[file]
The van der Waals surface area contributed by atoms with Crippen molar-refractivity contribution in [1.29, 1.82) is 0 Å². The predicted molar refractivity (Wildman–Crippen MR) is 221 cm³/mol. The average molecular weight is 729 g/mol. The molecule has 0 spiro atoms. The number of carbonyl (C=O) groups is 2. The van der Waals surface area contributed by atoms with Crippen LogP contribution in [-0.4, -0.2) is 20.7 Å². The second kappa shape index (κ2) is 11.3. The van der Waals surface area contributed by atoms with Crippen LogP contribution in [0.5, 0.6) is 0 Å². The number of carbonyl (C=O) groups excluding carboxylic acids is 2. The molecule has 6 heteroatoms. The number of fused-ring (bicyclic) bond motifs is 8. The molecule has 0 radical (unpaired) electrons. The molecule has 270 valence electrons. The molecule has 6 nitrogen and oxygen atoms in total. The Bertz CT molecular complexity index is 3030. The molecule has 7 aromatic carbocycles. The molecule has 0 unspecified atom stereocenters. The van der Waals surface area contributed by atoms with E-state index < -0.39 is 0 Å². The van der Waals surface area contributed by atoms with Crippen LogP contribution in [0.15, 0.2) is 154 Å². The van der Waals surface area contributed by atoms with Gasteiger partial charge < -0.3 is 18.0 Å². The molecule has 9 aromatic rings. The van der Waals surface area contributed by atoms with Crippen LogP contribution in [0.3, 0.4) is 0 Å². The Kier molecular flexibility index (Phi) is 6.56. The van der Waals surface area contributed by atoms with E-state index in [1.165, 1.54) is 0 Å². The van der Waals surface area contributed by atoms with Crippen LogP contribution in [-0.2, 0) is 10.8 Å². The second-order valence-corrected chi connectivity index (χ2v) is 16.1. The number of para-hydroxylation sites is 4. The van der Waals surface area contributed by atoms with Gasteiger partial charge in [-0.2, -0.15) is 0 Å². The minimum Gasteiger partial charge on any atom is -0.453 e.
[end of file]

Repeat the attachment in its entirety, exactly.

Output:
The van der Waals surface area contributed by atoms with Crippen molar-refractivity contribution in [1.29, 1.82) is 0 Å². The predicted molar refractivity (Wildman–Crippen MR) is 221 cm³/mol. The average molecular weight is 729 g/mol. The molecule has 0 spiro atoms. The number of carbonyl (C=O) groups is 2. The van der Waals surface area contributed by atoms with Crippen LogP contribution in [-0.4, -0.2) is 20.7 Å². The second kappa shape index (κ2) is 11.3. The van der Waals surface area contributed by atoms with Crippen LogP contribution in [0.5, 0.6) is 0 Å². The number of carbonyl (C=O) groups excluding carboxylic acids is 2. The molecule has 6 heteroatoms. The number of fused-ring (bicyclic) bond motifs is 8. The molecule has 0 radical (unpaired) electrons. The molecule has 270 valence electrons. The molecule has 6 nitrogen and oxygen atoms in total. The Bertz CT molecular complexity index is 3030. The molecule has 7 aromatic carbocycles. The molecule has 0 unspecified atom stereocenters. The van der Waals surface area contributed by atoms with E-state index < -0.39 is 0 Å². The van der Waals surface area contributed by atoms with Crippen LogP contribution in [0.15, 0.2) is 154 Å². The van der Waals surface area contributed by atoms with Gasteiger partial charge < -0.3 is 18.0 Å². The molecule has 9 aromatic rings. The van der Waals surface area contributed by atoms with Crippen LogP contribution in [0.3, 0.4) is 0 Å². The Kier molecular flexibility index (Phi) is 6.56. The van der Waals surface area contributed by atoms with E-state index in [1.165, 1.54) is 0 Å². The van der Waals surface area contributed by atoms with Crippen LogP contribution in [-0.2, 0) is 10.8 Å². The second-order valence-corrected chi connectivity index (χ2v) is 16.1. The number of para-hydroxylation sites is 4. The van der Waals surface area contributed by atoms with Gasteiger partial charge in [-0.2, -0.15) is 0 Å². The minimum Gasteiger partial charge on any atom is -0.453 e.